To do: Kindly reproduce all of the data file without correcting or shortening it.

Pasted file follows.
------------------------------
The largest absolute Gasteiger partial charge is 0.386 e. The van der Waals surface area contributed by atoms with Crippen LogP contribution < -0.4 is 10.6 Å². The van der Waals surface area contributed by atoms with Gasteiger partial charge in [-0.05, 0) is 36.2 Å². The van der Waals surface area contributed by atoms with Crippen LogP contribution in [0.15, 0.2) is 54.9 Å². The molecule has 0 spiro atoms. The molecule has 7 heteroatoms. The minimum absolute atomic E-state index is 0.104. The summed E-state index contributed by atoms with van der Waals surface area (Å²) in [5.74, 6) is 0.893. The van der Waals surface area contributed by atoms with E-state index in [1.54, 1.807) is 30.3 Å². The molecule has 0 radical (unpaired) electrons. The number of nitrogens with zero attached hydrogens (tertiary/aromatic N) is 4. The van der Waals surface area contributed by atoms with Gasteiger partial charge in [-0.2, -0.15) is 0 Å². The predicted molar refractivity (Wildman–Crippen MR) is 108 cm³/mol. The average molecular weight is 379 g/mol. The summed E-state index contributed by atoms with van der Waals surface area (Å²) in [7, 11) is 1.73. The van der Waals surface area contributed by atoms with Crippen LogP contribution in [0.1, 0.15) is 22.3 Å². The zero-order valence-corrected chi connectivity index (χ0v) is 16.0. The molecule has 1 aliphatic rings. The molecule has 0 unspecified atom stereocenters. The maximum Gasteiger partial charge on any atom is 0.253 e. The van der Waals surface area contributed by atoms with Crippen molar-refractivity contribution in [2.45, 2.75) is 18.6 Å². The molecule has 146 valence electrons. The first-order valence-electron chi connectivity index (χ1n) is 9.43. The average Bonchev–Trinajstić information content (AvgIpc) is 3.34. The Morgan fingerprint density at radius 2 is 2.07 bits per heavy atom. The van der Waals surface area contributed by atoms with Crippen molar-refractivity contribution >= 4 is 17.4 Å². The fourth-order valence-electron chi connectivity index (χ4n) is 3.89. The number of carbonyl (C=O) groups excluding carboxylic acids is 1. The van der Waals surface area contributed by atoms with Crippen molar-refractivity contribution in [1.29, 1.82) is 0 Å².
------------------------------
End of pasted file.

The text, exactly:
The largest absolute Gasteiger partial charge is 0.386 e. The van der Waals surface area contributed by atoms with Crippen LogP contribution < -0.4 is 10.6 Å². The van der Waals surface area contributed by atoms with Gasteiger partial charge in [-0.05, 0) is 36.2 Å². The van der Waals surface area contributed by atoms with Crippen LogP contribution in [0.15, 0.2) is 54.9 Å². The molecule has 0 spiro atoms. The molecule has 7 heteroatoms. The minimum absolute atomic E-state index is 0.104. The summed E-state index contributed by atoms with van der Waals surface area (Å²) in [5.74, 6) is 0.893. The van der Waals surface area contributed by atoms with E-state index in [1.54, 1.807) is 30.3 Å². The molecule has 0 radical (unpaired) electrons. The number of nitrogens with zero attached hydrogens (tertiary/aromatic N) is 4. The van der Waals surface area contributed by atoms with Gasteiger partial charge in [-0.2, -0.15) is 0 Å². The predicted molar refractivity (Wildman–Crippen MR) is 108 cm³/mol. The average molecular weight is 379 g/mol. The summed E-state index contributed by atoms with van der Waals surface area (Å²) in [7, 11) is 1.73. The van der Waals surface area contributed by atoms with Crippen LogP contribution in [0.1, 0.15) is 22.3 Å². The zero-order valence-corrected chi connectivity index (χ0v) is 16.0. The molecule has 1 aliphatic rings. The molecule has 0 unspecified atom stereocenters. The maximum Gasteiger partial charge on any atom is 0.253 e. The van der Waals surface area contributed by atoms with Crippen molar-refractivity contribution in [2.45, 2.75) is 18.6 Å². The molecule has 146 valence electrons. The first-order valence-electron chi connectivity index (χ1n) is 9.43. The average Bonchev–Trinajstić information content (AvgIpc) is 3.34. The Morgan fingerprint density at radius 2 is 2.07 bits per heavy atom. The van der Waals surface area contributed by atoms with Crippen molar-refractivity contribution >= 4 is 17.4 Å². The fourth-order valence-electron chi connectivity index (χ4n) is 3.89. The number of carbonyl (C=O) groups excluding carboxylic acids is 1. The van der Waals surface area contributed by atoms with Crippen molar-refractivity contribution in [1.29, 1.82) is 0 Å².